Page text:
Rule #1: Your trade show booth design must be second to your trade show booth experience.
Rule #2: There are no other rules. Your trade show booth design is fully scalable and customizable.
Rule #3: Rule #2 may have been a lie. Check with your exhibition for size/height and any other requirements.

Trade Show Booth Design

Experience First
You’ve decided to be an exhibitor at a trade show. We know all the things you shouldn’t do: hire booth babes, allow your staff to sit and play on their cell phones all day, wear high heels and hire booth babes. (Please don’t do that! Or any of these other trade show no-nos.)

Beware, don’t get too hung up on your trade show booth design at the beginning. First, there’s a few things you need to address. Number one, what are your trade show marketing objectives? Only once you understand how your trade show marketing drives the bottom line for your overall business plan, can you start planning your trade show messaging and display.

Your in-booth trade show experience should include an interactive activity. This will help attendees connect the dots back to your positioning and products. This could be a relevant game, a virtual reality installation or hands-on product stations. The more doing of your booth visitors, the more recalling they’ll have when they walk away. This is where your design skills need to be the sharpest.

It’s this trade show experience that is the most important factor in your trade show booth design. You’ll need to find a way to incorporate your activity into your booth space, first and foremost. Of course, you’ll also need to plan accordingly for your product displays or necessary monitors to show off your service offerings. If you don’t map out the interactive flow, your trade show booth will be higgledy-piggledy. Instead, design a smooth customer journey from brand discovery…to experience…to product handling.

After you consider the space requirements for your in-booth experience, think about designing your exhibit space for emotion. What emotional reaction do you want booth visitors to have? Is there an emotional feeling you’re trying to create? How will people feel when they interact with your brand experience? Based on this emotional response, you can begin to craft your visual and sensory appeal. What lighting, fabric textures, furniture or colors will elicit this precise emotional feeling?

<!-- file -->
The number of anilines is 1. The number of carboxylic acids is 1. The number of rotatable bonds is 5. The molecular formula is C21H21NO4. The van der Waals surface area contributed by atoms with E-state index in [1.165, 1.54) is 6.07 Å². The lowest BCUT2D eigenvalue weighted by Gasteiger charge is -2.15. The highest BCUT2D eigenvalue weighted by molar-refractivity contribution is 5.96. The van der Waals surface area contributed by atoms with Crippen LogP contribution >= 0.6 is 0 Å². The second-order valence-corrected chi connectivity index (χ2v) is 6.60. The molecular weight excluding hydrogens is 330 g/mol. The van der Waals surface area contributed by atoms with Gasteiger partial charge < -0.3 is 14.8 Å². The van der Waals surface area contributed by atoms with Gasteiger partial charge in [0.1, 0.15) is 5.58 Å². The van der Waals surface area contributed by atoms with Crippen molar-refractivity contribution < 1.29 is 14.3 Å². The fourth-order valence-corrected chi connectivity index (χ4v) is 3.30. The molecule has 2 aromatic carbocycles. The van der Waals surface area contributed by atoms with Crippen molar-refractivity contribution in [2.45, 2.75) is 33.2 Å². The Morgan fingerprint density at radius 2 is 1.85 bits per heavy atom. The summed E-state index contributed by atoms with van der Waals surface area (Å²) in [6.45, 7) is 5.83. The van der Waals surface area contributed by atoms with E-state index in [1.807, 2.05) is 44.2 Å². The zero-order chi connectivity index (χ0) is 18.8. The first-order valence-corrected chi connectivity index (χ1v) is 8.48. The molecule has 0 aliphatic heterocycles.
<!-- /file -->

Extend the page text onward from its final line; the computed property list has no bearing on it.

When designing your trade show booth, don’t forget the walk-ability aspect. Will attendees feel comfortable walking into your booth? And what about dwell time? Will attendees want to stick around in this space, and is there an environment that welcomes them to do so?

As with all marketing, the experience, the space and the messaging all have to be designed for the trade show audience.

The main point is that if you jump too quickly to the trade show booth build, your design might miss the mark. Don’t let the build steal budget away from what you need to accomplish during the trade show. Flashy and fancy doesn’t equal qualified leads. You need to first design the relevant engagements, which will always outweigh how your booth looks. You could have the most beautiful, biggest and most expensive booth space in the expo, but if you’re not designing an experience inside that space, then you’re falling flat. You could build an elaborate castle, but it means bubkes if your booth visitors don’t leave your space feeling more connected to your brand. Your design don’t mean a thing if visitors don’t obtain a deeper understanding of how their lives will be forever changed once they sign on with you.

Trust me, blowing your budget on a trade show display without creating a full experience will always backfire. If you don’t produce results on your objectives, your trade show plan may get hit hard with budget cuts next year. And there it is again, the b-word rearing its ugly head.

Your trade show booth design needs to focus on your brand experience and the emotional response you’re provoking. Always start there.

Things to Consider
There’s always more to trade show booth design than meets the eye. Here are a few factors you need to weigh:

  • Budget – how much of your trade show expenses should go to your build? Most exhibitors, according to Exhibitor Magazine, spend about 17% on design, graphic design, construction and production.
  • Size of space – is your booth space a 10×10, a 10×20, a 20×20? Obviously, size matters. Height and even doorway size restrictions are things to take note of.
  • Trade show schedule – how many shows do you exhibit at, and how many different sizes of booths do you use throughout your year? Design for re-use and scale whenever possible.
  • Labor – who’s managing assembly, set-up and shipping of your booth assets? If this falls to your sales team, you’ll need to design for ease of handling.
  • Marketing – how will your trade show convey your branding and positioning?
  • Staffing – how many exhibitor staff will be in your booth? And how much “stuff” will they each be toting? It’s amazing how much space is required for coats, luggage, snacks…
  • Maintenance – how long is the show? How do you plan to keep the booth looking top-notch each and every day? How to keep it clean and tidy?

Budget is at the top of the list, because it is usually the thing that drives your decisions. But don’t let it derail you. Staying focused on the attendees and the unique experience you’re designing for them still remain the most important design factors.

Inline v. Island